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10 May 2012 0 Comments
Posted in Opinion, Technology & media

Consent to Cookies

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The deadline to comply with the changes in law in relation to internet cookies is fast approaching.  Is your website cookie compliant?

What are internet cookies?

A cookie is a small file of letters and numbers downloaded on to a device when a user accesses certain websites. Cookies allow a website to recognise a user’s device and some websites contain third party Cookies for example from their advertisers. Shopping basket systems, automatic log-ins and remember my details buttons all rely on cookies.  Cookies ability to store the browsing behaviour of users have made them attractive to advertisers and increased their use in the advertising world. Essentially a cookie sitting on your device will track the websites you have visited enabling advertisers to determine what advertisements you would find interesting.

Nearly every internet user will have hundreds of cookies and other forms of tracking on their computer and unless they are particularly internet savvy they will have no idea of this fact.  This has raised issues about privacy and prompted the changes in law.

New law on internet cookies?

The UK introduced amendments to the law on 26 May 2011 through The Privacy and Electronic Communications (EC Directive) (Amendment) (Regulations). The Information Commissioner effectively granted a 12 month grace period in which websites were told to become compliant. From 26 May 2012 every website operating in the UK is required to:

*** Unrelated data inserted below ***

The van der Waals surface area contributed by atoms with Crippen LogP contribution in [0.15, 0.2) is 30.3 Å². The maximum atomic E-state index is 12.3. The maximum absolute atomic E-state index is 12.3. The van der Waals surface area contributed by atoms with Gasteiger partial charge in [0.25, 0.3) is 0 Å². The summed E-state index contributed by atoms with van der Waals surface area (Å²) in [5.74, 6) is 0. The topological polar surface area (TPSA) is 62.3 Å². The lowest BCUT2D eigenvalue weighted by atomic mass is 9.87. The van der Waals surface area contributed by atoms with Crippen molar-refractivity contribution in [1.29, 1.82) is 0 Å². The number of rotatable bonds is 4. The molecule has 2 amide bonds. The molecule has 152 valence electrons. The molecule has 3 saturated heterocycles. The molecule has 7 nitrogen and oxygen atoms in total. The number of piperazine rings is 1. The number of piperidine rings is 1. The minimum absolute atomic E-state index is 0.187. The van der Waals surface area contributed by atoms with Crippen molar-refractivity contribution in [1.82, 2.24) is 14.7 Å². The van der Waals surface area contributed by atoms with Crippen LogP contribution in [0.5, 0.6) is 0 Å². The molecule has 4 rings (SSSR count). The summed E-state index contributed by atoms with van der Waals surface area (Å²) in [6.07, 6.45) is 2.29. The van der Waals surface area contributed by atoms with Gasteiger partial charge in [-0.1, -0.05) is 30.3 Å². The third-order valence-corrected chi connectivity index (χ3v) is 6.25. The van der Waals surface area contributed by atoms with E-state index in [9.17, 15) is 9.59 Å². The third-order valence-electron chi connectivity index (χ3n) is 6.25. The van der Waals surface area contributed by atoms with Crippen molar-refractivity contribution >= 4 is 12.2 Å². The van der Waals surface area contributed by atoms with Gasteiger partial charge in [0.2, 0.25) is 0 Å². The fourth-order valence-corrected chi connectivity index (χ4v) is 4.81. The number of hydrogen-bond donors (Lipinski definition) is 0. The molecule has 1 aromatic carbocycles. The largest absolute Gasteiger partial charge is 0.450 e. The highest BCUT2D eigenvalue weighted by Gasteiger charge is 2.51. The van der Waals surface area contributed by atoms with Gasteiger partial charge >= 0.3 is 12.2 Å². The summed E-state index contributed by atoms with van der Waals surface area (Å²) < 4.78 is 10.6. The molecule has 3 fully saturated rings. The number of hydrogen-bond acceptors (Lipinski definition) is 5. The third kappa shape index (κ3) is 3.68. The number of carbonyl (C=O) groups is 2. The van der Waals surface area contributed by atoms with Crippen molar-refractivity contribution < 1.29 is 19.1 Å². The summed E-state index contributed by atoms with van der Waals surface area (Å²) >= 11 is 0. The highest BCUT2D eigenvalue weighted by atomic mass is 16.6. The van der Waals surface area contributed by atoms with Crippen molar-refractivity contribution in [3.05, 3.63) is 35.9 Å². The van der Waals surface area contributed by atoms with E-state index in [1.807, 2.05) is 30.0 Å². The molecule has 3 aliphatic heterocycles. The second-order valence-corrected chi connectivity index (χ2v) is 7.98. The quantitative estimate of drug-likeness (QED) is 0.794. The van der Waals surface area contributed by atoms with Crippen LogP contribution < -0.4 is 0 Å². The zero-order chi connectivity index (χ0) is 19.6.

• tell users that its website is using cookies,
  • provide its users with ‘clear and comprehensive information’ about any cookies it is using and
  • obtain the users consent to store a cookie on its device.

Consent

The consent required under the new laws must involve some form of communication where the user knowingly indicates their acceptance to the use of cookies. This may involve for example clicking an icon, sending an email or subscribing to a service. You can no longer therefore rely on providing an option for users to ‘opt out’ of cookies being used stored on their devices.

Exemption from the requirement to provide information and obtain consent.

There is a narrow exception to the requirement to provide users with information and obtain consent which applies in circumstances where using a cookie is ‘strictly necessary’ for the service requested by the user. This might apply, for example on a shopping website when a user has chosen goods and clicked the ‘add to basket’ or ‘proceed to checkout’ buttons and the cookie remembers what the user chose on a previous page.

What you should do

All website should be fully compliant with the new rules by 26 May 2012. If you have not started working on compliance it is important that you do so now. First steps to compliance should include:

  • Carrying out a ‘cookie audit’- checking what types of cookies and similar technologies you use and how you use them.
  • Assessing how intrusive your use of cookies is.
  • Where consent is needed- deciding how best to obtain consent in your circumstances.
  • Making any consequential changes to your website and terms of business.

Enforcement and penalties

The Information Commissioner’s Office is charged with ensuring compliance with the new rules. Where organisations fail to comply voluntarily there are a range of options available to the Information Commissioner including a monetary penalty of up to £500,000.

If you require advice on  how to make your website compliant  or any issues covered in this blog please contact John North, Head of Corporate and Commercial on 020 7583 2222 or jdn@royds.com or Sonia Mohammed smm@royds.com.

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